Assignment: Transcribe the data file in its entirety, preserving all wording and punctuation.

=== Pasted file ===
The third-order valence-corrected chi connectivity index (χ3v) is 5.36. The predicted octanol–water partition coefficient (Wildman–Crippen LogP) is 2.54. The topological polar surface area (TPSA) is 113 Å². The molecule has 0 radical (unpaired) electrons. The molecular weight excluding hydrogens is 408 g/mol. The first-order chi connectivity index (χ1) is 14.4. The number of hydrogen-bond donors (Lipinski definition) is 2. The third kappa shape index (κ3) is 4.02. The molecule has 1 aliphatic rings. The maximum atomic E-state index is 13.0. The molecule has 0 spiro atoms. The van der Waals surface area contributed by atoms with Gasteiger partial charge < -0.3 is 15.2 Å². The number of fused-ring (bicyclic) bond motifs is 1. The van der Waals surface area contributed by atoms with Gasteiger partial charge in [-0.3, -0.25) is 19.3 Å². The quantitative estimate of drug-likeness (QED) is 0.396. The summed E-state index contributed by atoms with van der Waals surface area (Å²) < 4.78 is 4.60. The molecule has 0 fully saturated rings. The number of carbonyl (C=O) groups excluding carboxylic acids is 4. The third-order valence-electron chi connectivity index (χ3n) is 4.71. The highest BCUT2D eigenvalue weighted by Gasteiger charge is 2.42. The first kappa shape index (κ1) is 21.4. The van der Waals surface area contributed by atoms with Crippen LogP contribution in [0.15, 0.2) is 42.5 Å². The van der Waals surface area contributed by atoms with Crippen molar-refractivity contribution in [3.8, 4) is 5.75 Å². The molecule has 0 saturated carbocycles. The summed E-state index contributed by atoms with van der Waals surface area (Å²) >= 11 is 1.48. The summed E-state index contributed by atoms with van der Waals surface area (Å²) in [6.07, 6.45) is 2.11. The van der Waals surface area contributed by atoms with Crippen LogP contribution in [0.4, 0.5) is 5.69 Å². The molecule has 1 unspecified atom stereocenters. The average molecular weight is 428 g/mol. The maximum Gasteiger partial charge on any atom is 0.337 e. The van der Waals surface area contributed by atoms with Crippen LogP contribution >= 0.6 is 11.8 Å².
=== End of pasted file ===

The third-order valence-corrected chi connectivity index (χ3v) is 5.36. The predicted octanol–water partition coefficient (Wildman–Crippen LogP) is 2.54. The topological polar surface area (TPSA) is 113 Å². The molecule has 0 radical (unpaired) electrons. The molecular weight excluding hydrogens is 408 g/mol. The first-order chi connectivity index (χ1) is 14.4. The number of hydrogen-bond donors (Lipinski definition) is 2. The third kappa shape index (κ3) is 4.02. The molecule has 1 aliphatic rings. The maximum atomic E-state index is 13.0. The molecule has 0 spiro atoms. The van der Waals surface area contributed by atoms with Gasteiger partial charge < -0.3 is 15.2 Å². The number of fused-ring (bicyclic) bond motifs is 1. The van der Waals surface area contributed by atoms with Gasteiger partial charge in [-0.3, -0.25) is 19.3 Å². The quantitative estimate of drug-likeness (QED) is 0.396. The summed E-state index contributed by atoms with van der Waals surface area (Å²) < 4.78 is 4.60. The molecule has 0 fully saturated rings. The number of carbonyl (C=O) groups excluding carboxylic acids is 4. The third-order valence-electron chi connectivity index (χ3n) is 4.71. The highest BCUT2D eigenvalue weighted by Gasteiger charge is 2.42. The first kappa shape index (κ1) is 21.4. The van der Waals surface area contributed by atoms with Crippen LogP contribution in [0.15, 0.2) is 42.5 Å². The van der Waals surface area contributed by atoms with Crippen molar-refractivity contribution in [3.8, 4) is 5.75 Å². The molecule has 0 saturated carbocycles. The summed E-state index contributed by atoms with van der Waals surface area (Å²) >= 11 is 1.48. The summed E-state index contributed by atoms with van der Waals surface area (Å²) in [6.07, 6.45) is 2.11. The van der Waals surface area contributed by atoms with Crippen LogP contribution in [0.4, 0.5) is 5.69 Å². The molecule has 1 unspecified atom stereocenters. The average molecular weight is 428 g/mol. The maximum Gasteiger partial charge on any atom is 0.337 e. The van der Waals surface area contributed by atoms with Crippen LogP contribution >= 0.6 is 11.8 Å².